When the LVAD inflow cannula is positioned during the implant surgery, the orientation is based on aligning with cardiac-specific features, such as the mitral valve or intraventricular septum. In this context, the orientation of the inflow cannula can be described as a vector, uIC′, in the cardiac coordinate system, with angles α1′, α2′, and α3′ defining the rotation of the inflow cannula direction with respect to the cardiac coordinate axes. For example, if the inflow cannula is implanted parallel to the intraventricular septum in the LV midplane, the orientation with respect to the long axis direction (e3′) can be described by the angle α1′. The vector defined by this angle is:
This same vector has different components when transformed to the anatomical coordinate system, and is calculated as:
This 3-dimensional vector will produce different values for angle and distance depending on the 2-D measurement plane. To calculate the projection of a 3-D vector onto a 2-D plane, another mathematical operation is needed:
in which uICc is a unit vector in the coronal plane. This sequence of steps (1) to (6) provide the calculation of inflow cannula angle measured from the chest X-ray to be related to the orientation in the cardiac coordinate system.
Bringing It All Together With Published Data
In order to relate findings of the importance of LVAD inflow cannula orientation from different sources, calculation of the same angles must be made for direct comparison. We begin with tabulating the data from 3 studies evaluating the effect of cannula malposition (Table 1).
For the May-Newman study,6uIC′, must be transformed to the anatomical coordinate system using equation (5), with RTOTAL composed of the values from Odille et al. The projection of the new vector, uIC, onto the coronal plane, uICC, and αc are computed from equation (6). This sequence of steps results in values for αc of 86° for the standard cannula position and 122° for the malpositioned cannula.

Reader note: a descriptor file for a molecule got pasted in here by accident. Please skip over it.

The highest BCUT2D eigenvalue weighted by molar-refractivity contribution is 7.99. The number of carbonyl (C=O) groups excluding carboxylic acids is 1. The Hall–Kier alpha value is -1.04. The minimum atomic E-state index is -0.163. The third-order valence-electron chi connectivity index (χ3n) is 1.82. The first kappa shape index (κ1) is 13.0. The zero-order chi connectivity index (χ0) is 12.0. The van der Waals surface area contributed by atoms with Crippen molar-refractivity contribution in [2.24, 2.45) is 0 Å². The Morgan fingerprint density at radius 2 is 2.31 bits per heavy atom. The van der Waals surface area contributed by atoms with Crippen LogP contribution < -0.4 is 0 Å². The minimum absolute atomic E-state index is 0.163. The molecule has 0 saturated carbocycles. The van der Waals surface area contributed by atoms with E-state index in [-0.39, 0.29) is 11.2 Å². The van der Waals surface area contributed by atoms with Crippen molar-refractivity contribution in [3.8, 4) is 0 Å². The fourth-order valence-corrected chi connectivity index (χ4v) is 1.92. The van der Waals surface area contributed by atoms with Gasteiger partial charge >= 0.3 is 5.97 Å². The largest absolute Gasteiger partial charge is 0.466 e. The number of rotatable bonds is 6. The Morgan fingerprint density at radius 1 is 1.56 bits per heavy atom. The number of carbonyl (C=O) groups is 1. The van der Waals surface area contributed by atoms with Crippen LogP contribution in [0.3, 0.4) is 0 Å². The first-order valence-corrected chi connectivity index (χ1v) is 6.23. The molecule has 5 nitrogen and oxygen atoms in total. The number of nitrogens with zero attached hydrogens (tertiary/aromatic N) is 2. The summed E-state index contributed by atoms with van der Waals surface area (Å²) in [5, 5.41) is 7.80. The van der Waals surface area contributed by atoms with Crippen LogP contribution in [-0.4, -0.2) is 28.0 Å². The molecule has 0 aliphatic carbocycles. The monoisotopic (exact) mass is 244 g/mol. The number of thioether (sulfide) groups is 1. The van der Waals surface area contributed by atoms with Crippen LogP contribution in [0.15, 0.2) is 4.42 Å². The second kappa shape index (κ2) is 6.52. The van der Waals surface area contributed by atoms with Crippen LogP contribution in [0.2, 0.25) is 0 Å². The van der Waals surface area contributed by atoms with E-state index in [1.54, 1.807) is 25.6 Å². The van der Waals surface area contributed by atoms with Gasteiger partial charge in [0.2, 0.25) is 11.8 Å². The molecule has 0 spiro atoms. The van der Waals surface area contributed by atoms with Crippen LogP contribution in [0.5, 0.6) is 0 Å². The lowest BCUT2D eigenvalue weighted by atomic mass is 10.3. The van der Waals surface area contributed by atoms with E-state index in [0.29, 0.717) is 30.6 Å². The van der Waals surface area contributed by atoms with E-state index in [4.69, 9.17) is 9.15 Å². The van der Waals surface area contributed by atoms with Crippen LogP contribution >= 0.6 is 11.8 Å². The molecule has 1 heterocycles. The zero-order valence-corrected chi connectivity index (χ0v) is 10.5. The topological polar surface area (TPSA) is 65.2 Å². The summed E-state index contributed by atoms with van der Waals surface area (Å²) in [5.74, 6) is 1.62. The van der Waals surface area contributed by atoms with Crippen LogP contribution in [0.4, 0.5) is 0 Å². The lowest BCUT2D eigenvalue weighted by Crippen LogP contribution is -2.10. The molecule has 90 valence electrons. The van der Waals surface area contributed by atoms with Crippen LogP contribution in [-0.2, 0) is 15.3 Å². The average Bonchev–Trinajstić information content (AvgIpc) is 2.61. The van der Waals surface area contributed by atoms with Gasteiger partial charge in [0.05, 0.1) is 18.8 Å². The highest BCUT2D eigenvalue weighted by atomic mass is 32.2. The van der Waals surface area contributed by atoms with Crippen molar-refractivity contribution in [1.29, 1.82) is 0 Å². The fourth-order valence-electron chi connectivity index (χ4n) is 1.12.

For the Lima study,7u′ICL must be transformed to the anatomical coordinate system using equation (5), with RTOTAL composed with values from the same study,
from which the angle αc can be computed using equation (6). The result gives the same angles measured in the study, 56° for the standard position, and 70° for the malpositioned orientation. It should be noted that the cardiac coordinate systems differ, as the Lima study orients the z-axis toward the mitral valve, rather than parallel to the intraventricular septum as in the Odille study. This difference results in a 15° rotation between the axis in the coronal plane.
The angle in the coronal plane, αc, differs across studies but shows a consistent trend. The relationship between cannula position and event-free survival are likely related to the optimization of flow architecture, which is also affected by LVAD speed, pulsatility, and native cardiac function. The link between benchtop experiments and clinical studies often includes geometrical descriptions made in different settings. An understanding of these geometrical relationships is needed in order to relate studies using different reference measurements.
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5. Odille F, Liu S, van Dam P, et al. Statistical variations of heart orientation in healthy adults. Computing in Cardiology 2017.44: 1–4.